A brief navigation-focused review of the Garmin Edge 820

August 14, 2016

My bike club has been going paperless for some years now, increasingly shifting from printed cuesheets to having GPS route maps from ridewithgps be the authoritative version of a ride. I've been a paper holdout but this clearly wasn't tenable for ever, and so recently I decided to deal with the issue by getting a GPS unit. After a bunch of reading on the Internet, I ended up buying a Garmin Edge 820. The short version of this review is that I wound up returning it as somewhere between 'unreliable' and 'unfit for (this) purpose'.

As both a rider in club rides and a ride leader, the most important thing for me is that my GPS unit provide easily usable and completely reliable turn by turn directions for following RWGPS routes exactly. If it isn't completely reliable all of the time, I can't trust it and I need a paper cuesheet as a backup and a cross-check. Although the Edge 820 has many nice features and can do this some of the time and on some routes, it doesn't do this all of the time and I wound up deciding that its failures were sufficiently common that I couldn't live with them and would be perpetually frustrated with my 820 if I kept it.

The 820 has two sources of turn by turn directions: onboard Turn Guidance, which the unit calculates itself (quite slowly) from your route and its own maps, and .tcx Course Points from suitably exported RWGPS routes. Turn Guidance is easily usable, with clearly readable turn alerts that pop up well in advance of the turn, but not reliable; sometimes it will stop (especially if you have to go off route for 'too long'), sometimes it will try to send you off the route, and sometimes it will give you bizarre directions like 'Turn Left into Trail' instead of 'Turn Left to street <X>' (sometimes it will combine these). TCX Course Points are completely reliable (as far as I saw) but not easily usable; the Edge 820 shows them in a much smaller font that's hard for me to read and doesn't pop them up in advance of the actual course point.

(RWGPS has an inadequate hack semi-workaround for the 'no advance alert' issue.)

There are plenty of good things about the 820; I really liked having the during-ride data it could present to me, it did so in a way that's customizable and flexible and far more readable than my basic wired bike computer, it's nice to have the ride track and related data to look at later, and so on. And it had good battery life; I did roughly eight hours of riding (with breaks) and wound up at 65% battery left. There were also other frustrations and flaws and things I didn't entirely like (the map display used colours in a way that wasn't all that easily readable in bright sunlight, for example). But the killer issue was that I couldn't trust the turn by turn navigation, and that wound up trumping everything else.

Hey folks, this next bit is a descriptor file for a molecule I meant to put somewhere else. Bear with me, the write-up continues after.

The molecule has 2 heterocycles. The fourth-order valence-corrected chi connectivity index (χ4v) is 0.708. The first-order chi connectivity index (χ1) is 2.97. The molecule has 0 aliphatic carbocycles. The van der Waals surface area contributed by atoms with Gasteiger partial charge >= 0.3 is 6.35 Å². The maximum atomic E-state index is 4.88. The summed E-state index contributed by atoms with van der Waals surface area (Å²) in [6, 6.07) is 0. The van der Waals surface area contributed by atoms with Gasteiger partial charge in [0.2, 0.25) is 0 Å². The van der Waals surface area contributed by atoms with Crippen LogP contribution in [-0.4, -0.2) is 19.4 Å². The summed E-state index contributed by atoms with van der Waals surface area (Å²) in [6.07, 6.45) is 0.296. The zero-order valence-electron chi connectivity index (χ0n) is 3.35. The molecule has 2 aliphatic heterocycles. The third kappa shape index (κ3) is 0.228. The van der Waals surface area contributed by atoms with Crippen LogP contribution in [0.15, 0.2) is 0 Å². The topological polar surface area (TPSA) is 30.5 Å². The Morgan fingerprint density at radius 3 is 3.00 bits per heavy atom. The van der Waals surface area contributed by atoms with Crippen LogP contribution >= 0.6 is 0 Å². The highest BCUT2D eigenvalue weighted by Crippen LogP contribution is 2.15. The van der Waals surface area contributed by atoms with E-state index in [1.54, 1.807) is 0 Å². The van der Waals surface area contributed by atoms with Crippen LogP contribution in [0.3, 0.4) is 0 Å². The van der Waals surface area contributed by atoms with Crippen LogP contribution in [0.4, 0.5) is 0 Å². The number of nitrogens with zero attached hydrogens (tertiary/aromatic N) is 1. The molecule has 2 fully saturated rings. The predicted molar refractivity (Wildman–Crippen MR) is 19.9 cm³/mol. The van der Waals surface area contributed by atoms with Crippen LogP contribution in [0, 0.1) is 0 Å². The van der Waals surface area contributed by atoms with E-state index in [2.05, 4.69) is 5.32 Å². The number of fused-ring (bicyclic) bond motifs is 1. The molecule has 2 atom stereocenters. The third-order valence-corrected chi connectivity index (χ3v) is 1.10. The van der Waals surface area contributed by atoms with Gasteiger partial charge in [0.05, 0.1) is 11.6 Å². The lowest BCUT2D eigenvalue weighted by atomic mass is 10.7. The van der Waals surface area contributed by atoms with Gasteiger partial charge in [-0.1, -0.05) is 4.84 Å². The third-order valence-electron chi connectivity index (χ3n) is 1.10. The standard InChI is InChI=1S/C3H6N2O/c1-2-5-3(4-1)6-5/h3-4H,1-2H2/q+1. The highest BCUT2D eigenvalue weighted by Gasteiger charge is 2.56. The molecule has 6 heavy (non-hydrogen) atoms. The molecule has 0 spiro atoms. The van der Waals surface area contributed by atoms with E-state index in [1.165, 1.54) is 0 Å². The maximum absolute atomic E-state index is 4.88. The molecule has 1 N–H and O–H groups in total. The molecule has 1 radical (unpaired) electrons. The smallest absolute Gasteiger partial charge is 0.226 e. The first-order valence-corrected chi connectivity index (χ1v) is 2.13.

(When Turn Guidance worked it was great; I could completely tune out from remembering the next turn and keeping an eye out for it and tracking where on the route we were, and just be riding away heads-up and seeing the scenery and so on. And it works great on certain sorts of rides.)

The Edge 820 also has a meta-problem, which is that Garmin is famously unresponsive to customer issues and that many or perhaps all of these navigation issues are not new in the 820; they are in fact long standing in many Garmin Edge products. Some Edge products have been worse (apparently some used to crash if your route crossed over itself, for example). All of this left me feeling that none of my issues were likely to be fixed in future firmware revisions, and in fact from stuff I read on the Garmin forums it sounded like some of the issues are intrinsic to Garmin's approach to calculating Turn Guidance directions.

(The story as I read it is that Garmins basically slice your route up into 300m or so segments and then do their own routing from the start to the end of each segment. If you are unlucky, there is an alternate path from the start to the end that the Garmin likes better than the actual route, and so the Edge will try to send you off down it. This matches the pattern that I saw in 'tries to send me off course' Turn Guidance failures. This is a somewhat weird approach, but it makes a peculiar kind of sense if you start with software that doesn't accept routes from outside and then hack in that feature later.)

Interested parties can peruse my thread on the Garmin Edge 820 forums about this.

(This review was sparked by @YoloPerdiem's request.)

Sidebar: The sorts of rides Turn Guidance is likely to work great on

Based on my experiences and readings, I think that Turn Guidance is mostly likely to work flawlessly on routes that basically don't double back on themselves or otherwise touch and where the turns are widely separated from any other roads or trails (and where you don't go off route because of surprise construction or whatever). The former situation seems to often confuse the Garmin, and the latter means that the Garmin can't misroute you because it has no other choice but the route's own turn. This happens to describe many of our rides out in the countryside, where the Garmin Edge 820 worked pretty well for me.

Unfortunately it doesn't describe city riding at all, and many of the club rides I go on and lead are city ones. Almost all of the really terrible turn by turn failures that I experienced were in city riding.

Written on 14 August 2016.
« Brief 'early' impressions of the Summer 2016 anime season so far
Checking in on the Summer 2016 anime season 'midway' through »

Page tools: View Source, Add Comment.
Login: Password:
Atom Syndication: Recent Comments.

Last modified: Sun Aug 14 19:44:42 2016
This dinky wiki is brought to you by the Insane Hackers Guild, Python sub-branch.